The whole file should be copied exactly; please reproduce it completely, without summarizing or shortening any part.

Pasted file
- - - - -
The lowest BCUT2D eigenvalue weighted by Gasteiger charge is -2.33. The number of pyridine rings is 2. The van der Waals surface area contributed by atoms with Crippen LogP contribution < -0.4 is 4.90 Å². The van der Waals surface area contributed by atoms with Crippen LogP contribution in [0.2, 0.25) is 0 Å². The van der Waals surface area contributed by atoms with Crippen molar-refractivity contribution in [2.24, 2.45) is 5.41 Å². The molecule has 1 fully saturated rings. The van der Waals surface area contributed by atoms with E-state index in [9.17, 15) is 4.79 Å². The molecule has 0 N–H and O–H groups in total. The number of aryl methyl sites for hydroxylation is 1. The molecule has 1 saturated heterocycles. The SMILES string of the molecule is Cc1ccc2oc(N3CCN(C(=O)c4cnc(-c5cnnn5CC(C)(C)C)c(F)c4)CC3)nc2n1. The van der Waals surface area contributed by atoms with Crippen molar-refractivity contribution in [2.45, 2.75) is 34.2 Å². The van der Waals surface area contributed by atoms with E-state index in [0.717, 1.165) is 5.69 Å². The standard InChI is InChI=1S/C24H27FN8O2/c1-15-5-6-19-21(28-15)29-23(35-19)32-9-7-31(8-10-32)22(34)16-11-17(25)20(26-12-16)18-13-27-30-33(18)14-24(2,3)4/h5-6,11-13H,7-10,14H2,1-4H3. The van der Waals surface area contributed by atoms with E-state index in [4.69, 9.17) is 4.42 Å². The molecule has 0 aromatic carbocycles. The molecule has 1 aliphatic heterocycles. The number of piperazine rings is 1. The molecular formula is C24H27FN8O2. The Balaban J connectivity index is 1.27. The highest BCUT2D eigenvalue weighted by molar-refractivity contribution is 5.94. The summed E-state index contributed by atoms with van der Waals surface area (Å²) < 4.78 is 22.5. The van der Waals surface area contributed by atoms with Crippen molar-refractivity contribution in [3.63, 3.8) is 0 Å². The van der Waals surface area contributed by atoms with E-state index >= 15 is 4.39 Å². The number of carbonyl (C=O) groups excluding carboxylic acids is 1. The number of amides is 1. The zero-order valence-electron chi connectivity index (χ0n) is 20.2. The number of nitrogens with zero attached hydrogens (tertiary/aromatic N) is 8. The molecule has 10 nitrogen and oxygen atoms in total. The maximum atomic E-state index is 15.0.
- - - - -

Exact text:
The lowest BCUT2D eigenvalue weighted by Gasteiger charge is -2.33. The number of pyridine rings is 2. The van der Waals surface area contributed by atoms with Crippen LogP contribution < -0.4 is 4.90 Å². The van der Waals surface area contributed by atoms with Crippen LogP contribution in [0.2, 0.25) is 0 Å². The van der Waals surface area contributed by atoms with Crippen molar-refractivity contribution in [2.24, 2.45) is 5.41 Å². The molecule has 1 fully saturated rings. The van der Waals surface area contributed by atoms with E-state index in [9.17, 15) is 4.79 Å². The molecule has 0 N–H and O–H groups in total. The number of aryl methyl sites for hydroxylation is 1. The molecule has 1 saturated heterocycles. The SMILES string of the molecule is Cc1ccc2oc(N3CCN(C(=O)c4cnc(-c5cnnn5CC(C)(C)C)c(F)c4)CC3)nc2n1. The van der Waals surface area contributed by atoms with Crippen molar-refractivity contribution in [2.45, 2.75) is 34.2 Å². The van der Waals surface area contributed by atoms with E-state index in [0.717, 1.165) is 5.69 Å². The standard InChI is InChI=1S/C24H27FN8O2/c1-15-5-6-19-21(28-15)29-23(35-19)32-9-7-31(8-10-32)22(34)16-11-17(25)20(26-12-16)18-13-27-30-33(18)14-24(2,3)4/h5-6,11-13H,7-10,14H2,1-4H3. The van der Waals surface area contributed by atoms with E-state index in [4.69, 9.17) is 4.42 Å². The molecule has 0 aromatic carbocycles. The molecule has 1 aliphatic heterocycles. The number of piperazine rings is 1. The molecular formula is C24H27FN8O2. The Balaban J connectivity index is 1.27. The highest BCUT2D eigenvalue weighted by molar-refractivity contribution is 5.94. The summed E-state index contributed by atoms with van der Waals surface area (Å²) < 4.78 is 22.5. The van der Waals surface area contributed by atoms with Crippen molar-refractivity contribution in [3.63, 3.8) is 0 Å². The van der Waals surface area contributed by atoms with E-state index >= 15 is 4.39 Å². The number of carbonyl (C=O) groups excluding carboxylic acids is 1. The number of amides is 1. The zero-order valence-electron chi connectivity index (χ0n) is 20.2. The number of nitrogens with zero attached hydrogens (tertiary/aromatic N) is 8. The molecule has 10 nitrogen and oxygen atoms in total. The maximum atomic E-state index is 15.0.